Potholes and Plotholes

crater city

Engaging Stories Have Creative Plots Without Holes

I’ve found there are generally three levels of plot generation when you’re coming up with a new story idea. They proceed with greater difficulty and commensurate reward:

1. Modifying

The focus here is on someone else’s story. You like it enough to copy it, or you think you can tell it better. When we develop a story by making changes to an existing story we run the risk of plagiarism or writing fan fiction. But if you make enough changes, you can steer clear of legal danger. Existing at this level are works like Gregory Maguire’s Wicked, an update of L. Frank Baum’s The Wonderful Wizard of Oz, and every star-crossed-lovers tale since Shakespeare’s Romeo and Juliet, including two of my favorite sci-fi films: “The Space Between Us” and “Avatar.”

If the modifications are substantial enough, it’s possible the author was not consciously aware of the connection to a previous story. I had finished my novel Cursed and Blessed for months before I realized it had a lot of similarity to the fairy tale Sleeping Beauty: My character is a gay man instead of a teen princess, an evil fairy curses him to die at 25 instead of 15, and a good fairy tries to soften the curse a bit with her blessing.

2. Riffing

The focus here is not a story in any medium. It is something random, like a pothole, a strange melody heard on a subway platform, or a shoe whose lace is tangled on a high tree branch. The riffing method of story evocation usually starts with some version of the question: What if?

What if the pothole were big enough to swallow a city? Or the city were built at the bottom of a huge pothole or crater? Or the pothole was a metaphor for a gap in the space-time continuum, or some other hazard your chosen character had to repeatedly avoid?

What if there were a song that had the power to make listeners forget betrayals, or any sorrow? What if instead of the shoe being tossed up into a tree, the wearer might have been levitated into the sky and was desperately trying to hook her foot on an anchoring tree branch to stop herself?

My novel The Lever arose from one of those What If questions. I was looking at some statistical analysis that suggested that the birth rate would decline as the global standard of living rises, and I wondered how the military would respond when their prime recruiting pool dwindled to a trickle.

3. Building

At some point, inspiration has to come from somewhere. Even stories we develop from dreams or meditations have large doses of our experiences and previous stories in them. The process of building a story for me often happens in the middle. I have to look both forward and backward from the part that would ordinarily be chapter one. It may start with a scene or an idea, and then I ask myself: What happened to get us here, and where does it move from here on out?

When I was conceiving of one of my more complicated novels, Time Bump, I started with just the idea of somebody being pushed out of 3D reality into 4D reality. (I had recently seen a video in which Carl Sagan explained the fourth dimension with an apple and some cut-out shapes, so it was a bit of a riff.) I thought back to who might push an ordinary person into a dimension where time was just another part of the landscape and why they might have done it. I thought ahead to what problems that might cause. I imagined the main character’s whole life history, his education and work, his family and friends, and his habits. (He always obsesses about having a bagel for breakfast, for example.) I thought about what sort of elements I most enjoyed in time travel stories, and made sure I included as many of them as I could. I just let the story surprise me in where it wanted to go. It took three years, but I finally finished it.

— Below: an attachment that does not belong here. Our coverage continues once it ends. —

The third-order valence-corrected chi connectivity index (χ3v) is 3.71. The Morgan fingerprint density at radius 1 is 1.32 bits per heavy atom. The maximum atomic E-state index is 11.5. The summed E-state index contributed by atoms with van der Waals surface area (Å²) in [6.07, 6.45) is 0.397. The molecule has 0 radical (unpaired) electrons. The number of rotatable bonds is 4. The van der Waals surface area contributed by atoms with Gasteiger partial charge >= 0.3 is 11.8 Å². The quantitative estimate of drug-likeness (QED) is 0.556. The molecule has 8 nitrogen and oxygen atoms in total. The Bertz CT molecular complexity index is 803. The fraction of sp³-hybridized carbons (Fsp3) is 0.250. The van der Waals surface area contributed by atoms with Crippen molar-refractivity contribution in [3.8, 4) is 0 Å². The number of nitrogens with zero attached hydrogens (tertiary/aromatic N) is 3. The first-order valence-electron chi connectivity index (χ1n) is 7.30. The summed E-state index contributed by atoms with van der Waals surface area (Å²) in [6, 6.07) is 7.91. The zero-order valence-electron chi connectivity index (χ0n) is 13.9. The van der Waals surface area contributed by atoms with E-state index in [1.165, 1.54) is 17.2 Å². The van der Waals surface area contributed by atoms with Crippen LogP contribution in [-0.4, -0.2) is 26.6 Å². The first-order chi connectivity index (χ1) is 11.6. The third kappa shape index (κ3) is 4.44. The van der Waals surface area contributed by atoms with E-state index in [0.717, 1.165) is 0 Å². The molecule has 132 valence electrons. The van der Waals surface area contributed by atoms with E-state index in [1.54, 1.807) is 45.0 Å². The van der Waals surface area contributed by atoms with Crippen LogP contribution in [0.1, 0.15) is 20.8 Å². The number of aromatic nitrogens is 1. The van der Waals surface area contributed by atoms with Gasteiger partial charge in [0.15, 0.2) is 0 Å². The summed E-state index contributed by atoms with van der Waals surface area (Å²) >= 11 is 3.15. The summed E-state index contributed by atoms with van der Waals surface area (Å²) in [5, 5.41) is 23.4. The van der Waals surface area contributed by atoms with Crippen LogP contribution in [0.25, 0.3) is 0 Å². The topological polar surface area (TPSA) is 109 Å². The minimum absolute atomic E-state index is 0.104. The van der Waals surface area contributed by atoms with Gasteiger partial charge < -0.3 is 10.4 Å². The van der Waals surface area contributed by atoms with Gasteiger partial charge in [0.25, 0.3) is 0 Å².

This methodical practice of prewriting, worldbuilding, and plot outlining has a much higher likelihood of being truly unique, and runs less risk of plotholes. Plotholes are like potholes in the road. They are things you have to fill in for anyone that will be traveling along after you. You may think you can lead someone around the hole without filling it in, but someone later is eventually going to fall into it.

Readers who fall into plotholes will question things like:

“How did she know he was going to be there?”

“Where did that weapon come from?”

“What were they doing when all this was going on?”

“How did he learn to pilot a spaceship, if he’s never been off Earth?”

What Did You Forget to Mention?

If you are careful in building your plot, you know what the offstage characters are doing and how those actions will affect the plot. Sometimes it means that when you need a character to be holding a weapon, you go back and explain why he picked it up earlier. Sometimes we see the heavy handed manipulation of characters by the author, keeping characters offstage when they too must continue reacting, planning, and acting at the same time as your onstage characters. And sometimes authors will have a piece of worldbuilding or a character’s back story in mind, but they forget to tell the reader.

Sometimes, when you’re really unlucky, you will steer clear of the plothole, your agent and your editor will miss it, and maybe even the copy editor will miss it. But somebody will eventually stumble onto it, so get lots of people to read your manuscript before it gets published. Few things signal an amateur author more blatantly than a plothole.

And on that note, I have a small cadre of beta readers for my stories, and I could always use a few more . . . in case you know someone who likes science fiction and fantasy.

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